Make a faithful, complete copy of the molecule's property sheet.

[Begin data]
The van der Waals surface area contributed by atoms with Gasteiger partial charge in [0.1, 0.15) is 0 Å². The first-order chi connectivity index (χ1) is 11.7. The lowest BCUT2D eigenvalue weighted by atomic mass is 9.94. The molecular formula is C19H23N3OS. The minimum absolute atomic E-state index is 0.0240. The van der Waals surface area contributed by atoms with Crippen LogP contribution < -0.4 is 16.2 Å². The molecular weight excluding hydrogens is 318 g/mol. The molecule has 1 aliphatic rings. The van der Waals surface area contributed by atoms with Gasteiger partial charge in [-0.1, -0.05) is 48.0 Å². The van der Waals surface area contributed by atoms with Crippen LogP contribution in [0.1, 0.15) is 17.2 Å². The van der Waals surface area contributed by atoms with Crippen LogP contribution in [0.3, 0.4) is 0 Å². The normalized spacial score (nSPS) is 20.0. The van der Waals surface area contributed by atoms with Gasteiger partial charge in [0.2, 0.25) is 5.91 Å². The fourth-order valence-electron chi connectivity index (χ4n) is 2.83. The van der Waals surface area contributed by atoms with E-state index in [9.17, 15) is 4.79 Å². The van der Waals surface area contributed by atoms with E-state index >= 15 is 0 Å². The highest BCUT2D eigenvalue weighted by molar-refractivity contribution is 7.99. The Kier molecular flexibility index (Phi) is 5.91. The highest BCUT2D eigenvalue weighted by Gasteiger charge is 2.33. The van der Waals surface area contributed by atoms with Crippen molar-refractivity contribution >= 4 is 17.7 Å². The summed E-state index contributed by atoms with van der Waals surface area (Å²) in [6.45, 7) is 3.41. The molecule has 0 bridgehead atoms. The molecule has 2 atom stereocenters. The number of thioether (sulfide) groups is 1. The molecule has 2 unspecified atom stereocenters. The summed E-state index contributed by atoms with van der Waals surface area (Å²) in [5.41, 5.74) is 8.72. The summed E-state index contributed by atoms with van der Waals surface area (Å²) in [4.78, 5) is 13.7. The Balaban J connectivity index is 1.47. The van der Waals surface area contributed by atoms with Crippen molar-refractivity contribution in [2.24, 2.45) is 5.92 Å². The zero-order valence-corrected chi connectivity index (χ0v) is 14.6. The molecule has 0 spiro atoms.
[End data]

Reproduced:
The van der Waals surface area contributed by atoms with Gasteiger partial charge in [0.1, 0.15) is 0 Å². The first-order chi connectivity index (χ1) is 11.7. The lowest BCUT2D eigenvalue weighted by atomic mass is 9.94. The molecular formula is C19H23N3OS. The minimum absolute atomic E-state index is 0.0240. The van der Waals surface area contributed by atoms with Crippen LogP contribution < -0.4 is 16.2 Å². The molecular weight excluding hydrogens is 318 g/mol. The molecule has 1 aliphatic rings. The van der Waals surface area contributed by atoms with Gasteiger partial charge in [-0.1, -0.05) is 48.0 Å². The van der Waals surface area contributed by atoms with Crippen LogP contribution in [0.1, 0.15) is 17.2 Å². The van der Waals surface area contributed by atoms with Crippen LogP contribution in [0.3, 0.4) is 0 Å². The normalized spacial score (nSPS) is 20.0. The van der Waals surface area contributed by atoms with Gasteiger partial charge in [0.2, 0.25) is 5.91 Å². The fourth-order valence-electron chi connectivity index (χ4n) is 2.83. The van der Waals surface area contributed by atoms with E-state index in [9.17, 15) is 4.79 Å². The van der Waals surface area contributed by atoms with E-state index >= 15 is 0 Å². The highest BCUT2D eigenvalue weighted by molar-refractivity contribution is 7.99. The Kier molecular flexibility index (Phi) is 5.91. The highest BCUT2D eigenvalue weighted by Gasteiger charge is 2.33. The van der Waals surface area contributed by atoms with Crippen molar-refractivity contribution >= 4 is 17.7 Å². The summed E-state index contributed by atoms with van der Waals surface area (Å²) in [6.45, 7) is 3.41. The molecule has 0 bridgehead atoms. The molecule has 2 atom stereocenters. The number of thioether (sulfide) groups is 1. The molecule has 2 unspecified atom stereocenters. The summed E-state index contributed by atoms with van der Waals surface area (Å²) in [5.41, 5.74) is 8.72. The summed E-state index contributed by atoms with van der Waals surface area (Å²) in [4.78, 5) is 13.7. The Balaban J connectivity index is 1.47. The van der Waals surface area contributed by atoms with Crippen molar-refractivity contribution in [2.24, 2.45) is 5.92 Å². The zero-order valence-corrected chi connectivity index (χ0v) is 14.6. The molecule has 0 spiro atoms.